Block Link and Rank Checkers

The Kloser

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Is there a quick way to use robots.txt file or anything else to block ahrefs, moz, majestic and bunch of KW rank checker tools from crawling a site?
 
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Disclaimer: I'm not very knowledgeable about server / .htaccess configuration so the following info might be wrong.

Some servers have mod_rewrite (the solution above) disabled, to make sure you can check with botsimulator.com if the user agent gets blocked (I found this out the hard way...).

If it's disabled you can try it with other modules (depending on if they are enabled) in your .htaccess file:

Code:
BrowserMatchNoCase BOTNAMEHERE bad_bot
BrowserMatchNoCase BOTNAMEHERE bad_bot

Order Deny,Allow
Deny from env=bad_bot

or

Code:
BrowserMatchNoCase BOTNAMEHERE bad_bot
BrowserMatchNoCase BOTNAMEHERE bad_bot

Order Deny,Allow
Deny from env=bad_bot
 

CCarter

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Use Robots.txt file with this - http://pastebin.com/dnkEeeEk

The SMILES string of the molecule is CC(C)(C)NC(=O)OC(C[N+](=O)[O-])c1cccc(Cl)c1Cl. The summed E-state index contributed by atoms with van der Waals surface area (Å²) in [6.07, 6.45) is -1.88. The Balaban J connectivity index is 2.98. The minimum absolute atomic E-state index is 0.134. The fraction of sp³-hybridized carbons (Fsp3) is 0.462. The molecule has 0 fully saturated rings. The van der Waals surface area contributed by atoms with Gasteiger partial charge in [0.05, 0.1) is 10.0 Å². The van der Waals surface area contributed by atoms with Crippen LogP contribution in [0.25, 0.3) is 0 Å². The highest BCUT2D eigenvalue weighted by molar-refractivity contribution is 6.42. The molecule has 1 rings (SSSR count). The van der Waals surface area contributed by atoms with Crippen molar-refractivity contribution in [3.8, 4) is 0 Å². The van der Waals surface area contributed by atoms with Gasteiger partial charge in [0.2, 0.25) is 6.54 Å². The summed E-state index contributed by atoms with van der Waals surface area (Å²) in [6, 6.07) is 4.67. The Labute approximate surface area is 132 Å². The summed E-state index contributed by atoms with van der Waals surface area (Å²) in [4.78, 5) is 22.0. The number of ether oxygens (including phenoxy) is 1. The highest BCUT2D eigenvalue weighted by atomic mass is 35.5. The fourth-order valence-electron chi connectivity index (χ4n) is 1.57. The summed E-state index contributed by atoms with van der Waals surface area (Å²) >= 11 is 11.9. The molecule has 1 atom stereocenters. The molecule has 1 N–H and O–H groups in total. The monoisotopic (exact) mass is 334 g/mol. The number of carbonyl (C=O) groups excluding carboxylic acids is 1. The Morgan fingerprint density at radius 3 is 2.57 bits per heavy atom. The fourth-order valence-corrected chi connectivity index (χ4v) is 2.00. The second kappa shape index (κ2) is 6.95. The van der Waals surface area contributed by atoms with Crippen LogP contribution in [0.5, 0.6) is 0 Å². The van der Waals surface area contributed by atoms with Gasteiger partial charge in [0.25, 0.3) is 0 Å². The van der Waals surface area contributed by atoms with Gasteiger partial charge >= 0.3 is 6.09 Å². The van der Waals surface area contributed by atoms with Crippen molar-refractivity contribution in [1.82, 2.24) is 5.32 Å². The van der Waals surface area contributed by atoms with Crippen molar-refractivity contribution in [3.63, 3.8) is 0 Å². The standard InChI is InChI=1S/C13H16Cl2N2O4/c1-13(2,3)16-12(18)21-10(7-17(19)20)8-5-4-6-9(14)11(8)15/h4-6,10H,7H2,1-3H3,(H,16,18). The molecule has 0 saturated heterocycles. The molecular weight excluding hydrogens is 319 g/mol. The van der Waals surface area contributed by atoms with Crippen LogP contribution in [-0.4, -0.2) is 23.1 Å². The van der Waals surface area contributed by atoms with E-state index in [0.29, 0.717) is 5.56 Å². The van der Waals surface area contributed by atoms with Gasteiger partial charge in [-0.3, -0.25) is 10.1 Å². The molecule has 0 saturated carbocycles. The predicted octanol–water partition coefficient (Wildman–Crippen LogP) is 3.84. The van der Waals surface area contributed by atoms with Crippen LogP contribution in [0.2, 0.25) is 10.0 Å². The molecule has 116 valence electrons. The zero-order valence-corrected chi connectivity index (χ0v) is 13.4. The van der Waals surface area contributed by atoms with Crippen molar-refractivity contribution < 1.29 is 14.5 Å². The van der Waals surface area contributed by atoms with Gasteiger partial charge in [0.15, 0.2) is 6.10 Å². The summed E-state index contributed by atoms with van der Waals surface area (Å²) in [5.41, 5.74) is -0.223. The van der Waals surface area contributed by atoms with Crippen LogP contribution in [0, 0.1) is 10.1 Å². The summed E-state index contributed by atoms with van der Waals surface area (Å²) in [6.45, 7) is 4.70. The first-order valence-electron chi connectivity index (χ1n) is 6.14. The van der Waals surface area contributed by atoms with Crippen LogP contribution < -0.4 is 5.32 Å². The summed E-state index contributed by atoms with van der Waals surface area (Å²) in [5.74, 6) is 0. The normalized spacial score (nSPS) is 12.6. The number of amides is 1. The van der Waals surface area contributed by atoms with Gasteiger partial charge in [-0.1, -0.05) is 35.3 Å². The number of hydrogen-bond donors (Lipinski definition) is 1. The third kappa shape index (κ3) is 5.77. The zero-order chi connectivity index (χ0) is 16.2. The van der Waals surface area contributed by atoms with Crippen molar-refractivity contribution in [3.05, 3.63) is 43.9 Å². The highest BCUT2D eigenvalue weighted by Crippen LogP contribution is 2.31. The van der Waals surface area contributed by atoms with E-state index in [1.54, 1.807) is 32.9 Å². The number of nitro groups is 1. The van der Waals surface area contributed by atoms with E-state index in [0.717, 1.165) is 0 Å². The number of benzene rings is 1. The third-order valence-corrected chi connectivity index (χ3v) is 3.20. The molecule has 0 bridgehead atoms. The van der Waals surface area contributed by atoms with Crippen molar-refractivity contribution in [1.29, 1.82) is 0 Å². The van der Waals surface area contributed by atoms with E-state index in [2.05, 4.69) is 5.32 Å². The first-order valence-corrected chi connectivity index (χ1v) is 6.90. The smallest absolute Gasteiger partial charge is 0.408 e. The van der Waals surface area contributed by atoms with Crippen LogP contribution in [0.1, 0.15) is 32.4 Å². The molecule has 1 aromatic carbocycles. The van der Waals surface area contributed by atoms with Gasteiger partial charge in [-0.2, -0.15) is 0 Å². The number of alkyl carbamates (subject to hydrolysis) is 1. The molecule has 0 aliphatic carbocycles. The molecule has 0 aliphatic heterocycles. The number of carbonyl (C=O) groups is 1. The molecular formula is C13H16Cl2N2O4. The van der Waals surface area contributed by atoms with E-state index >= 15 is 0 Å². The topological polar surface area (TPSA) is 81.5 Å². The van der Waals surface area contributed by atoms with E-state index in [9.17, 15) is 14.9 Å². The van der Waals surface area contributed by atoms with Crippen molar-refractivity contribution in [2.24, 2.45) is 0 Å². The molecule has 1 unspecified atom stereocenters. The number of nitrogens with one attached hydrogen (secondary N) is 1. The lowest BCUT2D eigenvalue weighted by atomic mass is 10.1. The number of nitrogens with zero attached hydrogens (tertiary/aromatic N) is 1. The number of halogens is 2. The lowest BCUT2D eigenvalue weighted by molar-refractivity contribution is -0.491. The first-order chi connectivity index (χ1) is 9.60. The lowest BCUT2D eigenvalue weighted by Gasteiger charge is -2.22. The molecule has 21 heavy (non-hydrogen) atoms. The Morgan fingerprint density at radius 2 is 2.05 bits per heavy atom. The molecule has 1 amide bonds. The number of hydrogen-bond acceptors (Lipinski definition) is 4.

and

edit your htaccess file with this - http://pastebin.com/wGwHLUcZ

LOL, OMG, Anything redirect to webmd.com is from my ancient ancient thread at WF about this. This is an OLD version of this file. There are a ton of new bots on the scene too.

I will say this, you won't get past crawlers that don't play fair and use human user-agents instead of telling you they are "BLEXBOT". Ahrefs, SEMRush, and the big guys all respect the robots.txt (SOMEWHAT), and you can even block the wget guys with htaccess, but if someone is smart enough they'll just spoof who they say they are and pretend to be an updated browser.
 

The Kloser

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I'm only concerned about the big guys right now - the bulk of the users.

@CCarter Will you get us an updated list of bots when you have a chance? Gracias!
 
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Code:
BrowserMatchNoCase BOTNAMEHERE bad_bot